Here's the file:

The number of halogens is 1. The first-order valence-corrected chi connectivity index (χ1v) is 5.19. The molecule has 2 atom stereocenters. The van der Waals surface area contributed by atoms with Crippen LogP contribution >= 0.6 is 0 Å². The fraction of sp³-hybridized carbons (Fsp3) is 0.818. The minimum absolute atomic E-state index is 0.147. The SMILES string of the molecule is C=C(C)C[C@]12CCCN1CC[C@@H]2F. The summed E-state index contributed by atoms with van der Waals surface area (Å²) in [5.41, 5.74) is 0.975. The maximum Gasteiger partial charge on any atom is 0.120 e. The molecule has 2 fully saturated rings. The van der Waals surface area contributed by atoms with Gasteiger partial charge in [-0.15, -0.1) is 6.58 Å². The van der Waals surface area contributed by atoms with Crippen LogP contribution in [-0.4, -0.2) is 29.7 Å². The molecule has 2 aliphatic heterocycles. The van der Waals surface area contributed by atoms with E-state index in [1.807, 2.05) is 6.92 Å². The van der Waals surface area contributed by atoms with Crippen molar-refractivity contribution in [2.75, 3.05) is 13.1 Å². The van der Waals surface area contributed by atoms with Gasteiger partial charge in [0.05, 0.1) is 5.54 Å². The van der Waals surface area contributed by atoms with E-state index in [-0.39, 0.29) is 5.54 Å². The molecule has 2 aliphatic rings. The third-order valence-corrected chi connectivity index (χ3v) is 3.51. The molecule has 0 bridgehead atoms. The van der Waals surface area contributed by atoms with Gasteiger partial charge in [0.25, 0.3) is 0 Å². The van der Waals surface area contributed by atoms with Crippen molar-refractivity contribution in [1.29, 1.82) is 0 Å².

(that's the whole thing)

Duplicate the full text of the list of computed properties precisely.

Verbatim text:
The number of halogens is 1. The first-order valence-corrected chi connectivity index (χ1v) is 5.19. The molecule has 2 atom stereocenters. The van der Waals surface area contributed by atoms with Crippen LogP contribution >= 0.6 is 0 Å². The fraction of sp³-hybridized carbons (Fsp3) is 0.818. The minimum absolute atomic E-state index is 0.147. The SMILES string of the molecule is C=C(C)C[C@]12CCCN1CC[C@@H]2F. The summed E-state index contributed by atoms with van der Waals surface area (Å²) in [5.41, 5.74) is 0.975. The maximum Gasteiger partial charge on any atom is 0.120 e. The molecule has 2 fully saturated rings. The van der Waals surface area contributed by atoms with Gasteiger partial charge in [-0.15, -0.1) is 6.58 Å². The van der Waals surface area contributed by atoms with Crippen LogP contribution in [-0.4, -0.2) is 29.7 Å². The molecule has 2 aliphatic heterocycles. The van der Waals surface area contributed by atoms with E-state index in [1.807, 2.05) is 6.92 Å². The van der Waals surface area contributed by atoms with Crippen molar-refractivity contribution in [2.75, 3.05) is 13.1 Å². The van der Waals surface area contributed by atoms with Gasteiger partial charge in [0.05, 0.1) is 5.54 Å². The van der Waals surface area contributed by atoms with E-state index in [-0.39, 0.29) is 5.54 Å². The molecule has 2 aliphatic rings. The third-order valence-corrected chi connectivity index (χ3v) is 3.51. The molecule has 0 bridgehead atoms. The van der Waals surface area contributed by atoms with Gasteiger partial charge in [0.25, 0.3) is 0 Å². The van der Waals surface area contributed by atoms with Crippen molar-refractivity contribution in [1.29, 1.82) is 0 Å².